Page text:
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What even is a tutorial?

Once you’ve deployed your Fuzzies, you’ll be tasked with avoiding and destroying various turrets placed along the way between Fuzzy Base and the treasure, which is definitely there at the end of the level. There’s two kinds of turret – one that casts a blue search laser and shoots the instant it sees a Fuzzy with a short cooldown afterwards, and one that locks onto a Fuzzy from far away and shoots if it stays locked on for long enough. There are also landmines that blow up a Fuzzy the moment it walks into its explosion radius. Sometimes it’s a useful strategy to walk into the mines with an Eaty Fuzzy so you can rush ahead with hordes of TNT Fuzzies next wave and not have to worry about more valuable Fuzzies being destroyed. Besides, Eaty Fuzzies are disposable.

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You only have a limited number of waves to steal the treasure.

You have 16 waves of Fuzzies at your disposal, with later waves generally gaining more Fuzzies to work with, and the aim is to steal the treasure while ensuring the Raiders have the lowest score possible; Raiders earn points for every Fuzzy they kill and every intact turret they have at the end. I’d really like to build upon this idea in many ways, first of all by improving the level design and adding more varieties of Fuzzy. I’d have Armoured Fuzzies that move slow but have high health, Fast Fuzzies that run quickly, Barrier Fuzzies that act as a blockade to hold some Fuzzies back – the potential variety is endless. I’d also have more enemy types, as the turrets feel pretty generic – maybe if I could find a way to add some kind of personality to the turrets somehow, perhaps by having Raider characters who act functionally like turrets, I could then flesh out the story surrounding the Fuzzy-Raider rivalry and explain why both sides want the treasure so much. I’d also put a lot more effort into the sound design, especially since there is such a lack of audio in this version (I did have a bunch of voice recordings for the Fuzzies, but I ran out of time to properly implement them).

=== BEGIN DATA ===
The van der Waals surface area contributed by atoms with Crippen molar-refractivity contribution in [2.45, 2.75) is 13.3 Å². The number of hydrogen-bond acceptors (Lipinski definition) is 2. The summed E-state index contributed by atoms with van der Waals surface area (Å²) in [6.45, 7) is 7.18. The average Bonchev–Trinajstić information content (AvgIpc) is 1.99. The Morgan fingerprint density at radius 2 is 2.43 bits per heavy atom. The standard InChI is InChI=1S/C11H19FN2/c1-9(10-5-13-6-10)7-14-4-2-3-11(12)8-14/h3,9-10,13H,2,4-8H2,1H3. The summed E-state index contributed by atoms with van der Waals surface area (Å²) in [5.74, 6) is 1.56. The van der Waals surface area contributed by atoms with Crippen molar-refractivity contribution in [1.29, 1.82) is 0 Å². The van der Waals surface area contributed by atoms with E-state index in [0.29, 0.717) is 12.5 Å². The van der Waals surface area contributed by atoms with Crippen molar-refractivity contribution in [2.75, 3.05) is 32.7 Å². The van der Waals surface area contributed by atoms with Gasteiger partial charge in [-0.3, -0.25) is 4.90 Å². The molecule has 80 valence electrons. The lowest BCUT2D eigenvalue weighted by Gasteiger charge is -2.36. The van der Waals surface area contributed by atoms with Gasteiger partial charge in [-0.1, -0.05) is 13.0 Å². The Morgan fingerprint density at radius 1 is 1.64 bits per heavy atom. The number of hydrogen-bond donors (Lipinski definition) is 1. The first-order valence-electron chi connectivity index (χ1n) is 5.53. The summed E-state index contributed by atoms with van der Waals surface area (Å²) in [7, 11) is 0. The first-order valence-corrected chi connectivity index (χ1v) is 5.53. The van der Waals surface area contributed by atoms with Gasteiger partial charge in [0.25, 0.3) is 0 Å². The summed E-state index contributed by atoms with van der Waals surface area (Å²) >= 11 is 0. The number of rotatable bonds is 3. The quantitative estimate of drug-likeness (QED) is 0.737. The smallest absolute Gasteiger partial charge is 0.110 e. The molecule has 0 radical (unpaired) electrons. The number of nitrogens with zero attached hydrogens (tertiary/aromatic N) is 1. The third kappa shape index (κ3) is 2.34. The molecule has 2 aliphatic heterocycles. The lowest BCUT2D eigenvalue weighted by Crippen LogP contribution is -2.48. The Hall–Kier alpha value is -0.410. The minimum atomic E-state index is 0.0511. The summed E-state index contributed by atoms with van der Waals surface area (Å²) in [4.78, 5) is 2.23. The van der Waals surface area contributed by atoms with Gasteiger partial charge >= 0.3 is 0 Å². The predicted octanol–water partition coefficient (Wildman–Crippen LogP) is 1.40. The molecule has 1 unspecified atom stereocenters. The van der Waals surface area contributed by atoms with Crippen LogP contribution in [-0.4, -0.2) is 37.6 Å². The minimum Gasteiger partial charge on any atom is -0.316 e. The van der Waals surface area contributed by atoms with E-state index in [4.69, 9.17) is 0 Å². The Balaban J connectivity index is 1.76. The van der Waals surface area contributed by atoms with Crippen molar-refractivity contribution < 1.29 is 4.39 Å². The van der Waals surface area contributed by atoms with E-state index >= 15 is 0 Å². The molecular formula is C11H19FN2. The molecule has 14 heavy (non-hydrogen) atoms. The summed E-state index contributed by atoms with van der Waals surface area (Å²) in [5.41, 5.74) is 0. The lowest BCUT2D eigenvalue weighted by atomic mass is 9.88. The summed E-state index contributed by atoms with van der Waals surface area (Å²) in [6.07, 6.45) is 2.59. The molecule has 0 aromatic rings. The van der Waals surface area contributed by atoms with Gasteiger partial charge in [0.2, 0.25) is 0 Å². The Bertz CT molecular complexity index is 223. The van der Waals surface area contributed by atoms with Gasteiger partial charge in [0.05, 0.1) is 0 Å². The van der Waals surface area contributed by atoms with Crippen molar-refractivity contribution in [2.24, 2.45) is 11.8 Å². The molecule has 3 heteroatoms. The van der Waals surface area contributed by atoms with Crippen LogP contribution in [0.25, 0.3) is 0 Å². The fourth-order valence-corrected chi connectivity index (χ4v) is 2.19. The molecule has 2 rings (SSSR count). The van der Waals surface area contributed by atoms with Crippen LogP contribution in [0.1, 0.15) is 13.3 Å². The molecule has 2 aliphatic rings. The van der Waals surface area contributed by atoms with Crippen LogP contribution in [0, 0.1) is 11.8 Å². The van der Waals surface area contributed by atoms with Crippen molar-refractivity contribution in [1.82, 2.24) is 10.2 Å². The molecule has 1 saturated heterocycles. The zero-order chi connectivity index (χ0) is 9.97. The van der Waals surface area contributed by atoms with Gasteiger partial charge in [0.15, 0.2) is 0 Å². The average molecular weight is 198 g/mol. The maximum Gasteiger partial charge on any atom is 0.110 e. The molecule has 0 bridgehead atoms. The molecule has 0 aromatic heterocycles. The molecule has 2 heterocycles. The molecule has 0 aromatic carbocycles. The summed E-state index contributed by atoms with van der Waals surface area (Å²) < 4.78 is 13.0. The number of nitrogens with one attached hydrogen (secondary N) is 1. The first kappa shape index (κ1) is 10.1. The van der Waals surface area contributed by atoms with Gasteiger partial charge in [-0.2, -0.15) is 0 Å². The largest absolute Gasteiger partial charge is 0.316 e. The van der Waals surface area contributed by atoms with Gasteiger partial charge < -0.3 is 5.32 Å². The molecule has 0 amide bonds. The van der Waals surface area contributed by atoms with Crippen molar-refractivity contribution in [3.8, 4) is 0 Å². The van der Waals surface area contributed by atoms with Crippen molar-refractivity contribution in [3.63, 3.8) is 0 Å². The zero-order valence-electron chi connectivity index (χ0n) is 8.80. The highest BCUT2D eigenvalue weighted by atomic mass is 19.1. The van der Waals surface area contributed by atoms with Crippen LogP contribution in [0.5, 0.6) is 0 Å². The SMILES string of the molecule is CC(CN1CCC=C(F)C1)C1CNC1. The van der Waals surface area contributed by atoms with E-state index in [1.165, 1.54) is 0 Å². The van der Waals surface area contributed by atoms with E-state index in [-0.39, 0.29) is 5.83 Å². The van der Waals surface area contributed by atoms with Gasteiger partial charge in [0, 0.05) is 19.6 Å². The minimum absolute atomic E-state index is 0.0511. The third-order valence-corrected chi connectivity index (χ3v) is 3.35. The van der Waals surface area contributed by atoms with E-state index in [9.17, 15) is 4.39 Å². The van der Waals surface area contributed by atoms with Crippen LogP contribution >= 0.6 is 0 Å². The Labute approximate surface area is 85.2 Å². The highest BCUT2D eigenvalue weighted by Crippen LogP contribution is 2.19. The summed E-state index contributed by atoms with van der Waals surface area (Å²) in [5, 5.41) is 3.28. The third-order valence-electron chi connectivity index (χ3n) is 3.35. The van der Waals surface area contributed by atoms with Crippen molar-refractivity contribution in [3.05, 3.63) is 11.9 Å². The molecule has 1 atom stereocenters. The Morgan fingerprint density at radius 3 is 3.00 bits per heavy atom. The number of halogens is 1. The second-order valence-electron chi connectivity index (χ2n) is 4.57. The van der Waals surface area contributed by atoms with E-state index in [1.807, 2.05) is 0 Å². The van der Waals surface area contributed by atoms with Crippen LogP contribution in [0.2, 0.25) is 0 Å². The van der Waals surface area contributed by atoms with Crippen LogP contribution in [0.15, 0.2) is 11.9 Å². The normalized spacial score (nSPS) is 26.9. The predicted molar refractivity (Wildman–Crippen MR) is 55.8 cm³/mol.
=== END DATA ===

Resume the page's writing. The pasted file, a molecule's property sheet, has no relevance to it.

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I also need to improve the logo.

While I’m away thinking up ideas for improving the competition version, you can play and rate the mostly-coherent masterpiece (ahaha) on the Ludum Dare site. Check out all the other games entered in the competition too – after all, they’re all free and there’s bound to be a lot of talent! You can also see the timelapse video I made using Chronolapse of almost the whole 48 hours, minus sleep and breaks, condensed into 11 minutes.

Ludum Dare 32 – An Unconventional Weapon

At the weekend was the latest iteration of the three-times-yearly competition Ludum Dare, in which participants have 48 hours (or an extra 24 for the Jam version) to make a game entirely from scratch, with all assets and code being made by participants in the time limit. This time around, the theme was “An Unconventional Weapon”, so naturally I chose a gun that fires hugs, love and affection.

i_will_be_happy_3This is NOT what you want to wake up to on a Monday morning.

The story of the game is that you’re in a city full of overly-negative inhabitants, and you’re sick to the back teeth of hearing their sulky, albeit comically-high-pitched, comments. You decide it’s high time someone put a stop to this madness, and you strut into the city centre with your arsenal of happiness-inducing munitions.

i_will_be_happy_4The shotgun is SOOOO satisfying when you hit loads of enemies at once.

You have five guns to hand, each with slightly different mechanics – one fires a single hug, while one is a shotgun that blasts a cone of affection in the face of enemies. The Rainbow Blast is your get-out-of-jail-free card, as it eliminates most enemies in all directions in a flurry of colour, but only has two shots. My favouite part of the game is the voice acting – I just recorded myself saying stuff in the very highest voice I could muster, then stuck it in Audacity and pitch-shifted it even higher, resulting in the Worms-meets-Croc kind of voice in my game.

The character select was another cool feature too. Rather than the player be forced to choose one single (probably straight white male) character, I opted for a way to let players have at least some choice I how the player looks, and made the enemies’ appearances choose randomly from these colours too. All people in the game are also somewhat gender-neutral too, as they are way too featureless to really have a gender, however I may add options for hair or hats in the pot-competition version.

i_will_be_happy_1What started out as procrastination turned into a feature.

Hitting enemies with weapons felt pretty responsive, with a satisfying ‘bang’ sound and some screen shake. The enemies’ quotes did get annoying at times as there were too many things being said at once, although this could be helped by introducing a variety of new sounds and controlling when enemies speak in a different way.

There are many things I will add and change for a post-competition version –  first of all, I’ll introduce enemies that try and shoot you with hate. One thing players seemed to notice is that the game is too easy, and enemies that shoot back will totally help with that. Another thing is that the enemies seem to congregate on top of each other, but the game would work better if they formed a horde of pessimistic city-goers.

There’s a few other features I’ll add to make the game a bit more varied too – combos, more scenery, new weapons – but I’ll try and focus on fixing the problems in the competition version first of all. You can play I Will Be Happy on the Ludum Dare website. If you participated, then please vote and feel free to leave comments, ideas and criticism!